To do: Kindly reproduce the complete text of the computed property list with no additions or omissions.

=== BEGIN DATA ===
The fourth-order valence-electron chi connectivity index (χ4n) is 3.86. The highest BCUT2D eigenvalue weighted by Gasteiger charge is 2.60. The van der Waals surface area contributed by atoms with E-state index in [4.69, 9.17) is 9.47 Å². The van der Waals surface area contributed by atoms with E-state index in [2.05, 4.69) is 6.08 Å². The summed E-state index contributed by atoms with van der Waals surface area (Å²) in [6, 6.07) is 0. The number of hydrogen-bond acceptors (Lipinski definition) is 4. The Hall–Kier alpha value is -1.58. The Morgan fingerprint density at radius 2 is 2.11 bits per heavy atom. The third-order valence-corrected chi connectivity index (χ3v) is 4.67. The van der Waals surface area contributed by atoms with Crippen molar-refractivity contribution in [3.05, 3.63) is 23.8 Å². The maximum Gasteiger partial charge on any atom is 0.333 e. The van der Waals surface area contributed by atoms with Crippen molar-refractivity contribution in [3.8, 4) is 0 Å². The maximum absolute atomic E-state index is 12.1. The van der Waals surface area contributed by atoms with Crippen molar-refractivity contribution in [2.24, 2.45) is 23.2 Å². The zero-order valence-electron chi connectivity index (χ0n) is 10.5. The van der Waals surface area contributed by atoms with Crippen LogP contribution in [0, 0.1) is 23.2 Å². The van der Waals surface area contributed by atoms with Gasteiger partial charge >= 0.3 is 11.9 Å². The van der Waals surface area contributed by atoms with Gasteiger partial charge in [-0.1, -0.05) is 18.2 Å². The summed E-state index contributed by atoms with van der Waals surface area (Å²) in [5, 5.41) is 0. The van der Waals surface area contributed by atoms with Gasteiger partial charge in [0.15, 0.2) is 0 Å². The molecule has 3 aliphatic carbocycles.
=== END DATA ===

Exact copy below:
The fourth-order valence-electron chi connectivity index (χ4n) is 3.86. The highest BCUT2D eigenvalue weighted by Gasteiger charge is 2.60. The van der Waals surface area contributed by atoms with E-state index in [4.69, 9.17) is 9.47 Å². The van der Waals surface area contributed by atoms with E-state index in [2.05, 4.69) is 6.08 Å². The summed E-state index contributed by atoms with van der Waals surface area (Å²) in [6, 6.07) is 0. The number of hydrogen-bond acceptors (Lipinski definition) is 4. The Hall–Kier alpha value is -1.58. The Morgan fingerprint density at radius 2 is 2.11 bits per heavy atom. The third-order valence-corrected chi connectivity index (χ3v) is 4.67. The van der Waals surface area contributed by atoms with Crippen molar-refractivity contribution in [3.05, 3.63) is 23.8 Å². The maximum Gasteiger partial charge on any atom is 0.333 e. The van der Waals surface area contributed by atoms with Crippen molar-refractivity contribution in [3.8, 4) is 0 Å². The maximum absolute atomic E-state index is 12.1. The van der Waals surface area contributed by atoms with Crippen molar-refractivity contribution in [2.24, 2.45) is 23.2 Å². The zero-order valence-electron chi connectivity index (χ0n) is 10.5. The van der Waals surface area contributed by atoms with Crippen LogP contribution in [0, 0.1) is 23.2 Å². The van der Waals surface area contributed by atoms with Gasteiger partial charge >= 0.3 is 11.9 Å². The van der Waals surface area contributed by atoms with Gasteiger partial charge in [-0.1, -0.05) is 18.2 Å². The summed E-state index contributed by atoms with van der Waals surface area (Å²) in [5, 5.41) is 0. The van der Waals surface area contributed by atoms with Gasteiger partial charge in [0.15, 0.2) is 0 Å². The molecule has 3 aliphatic carbocycles.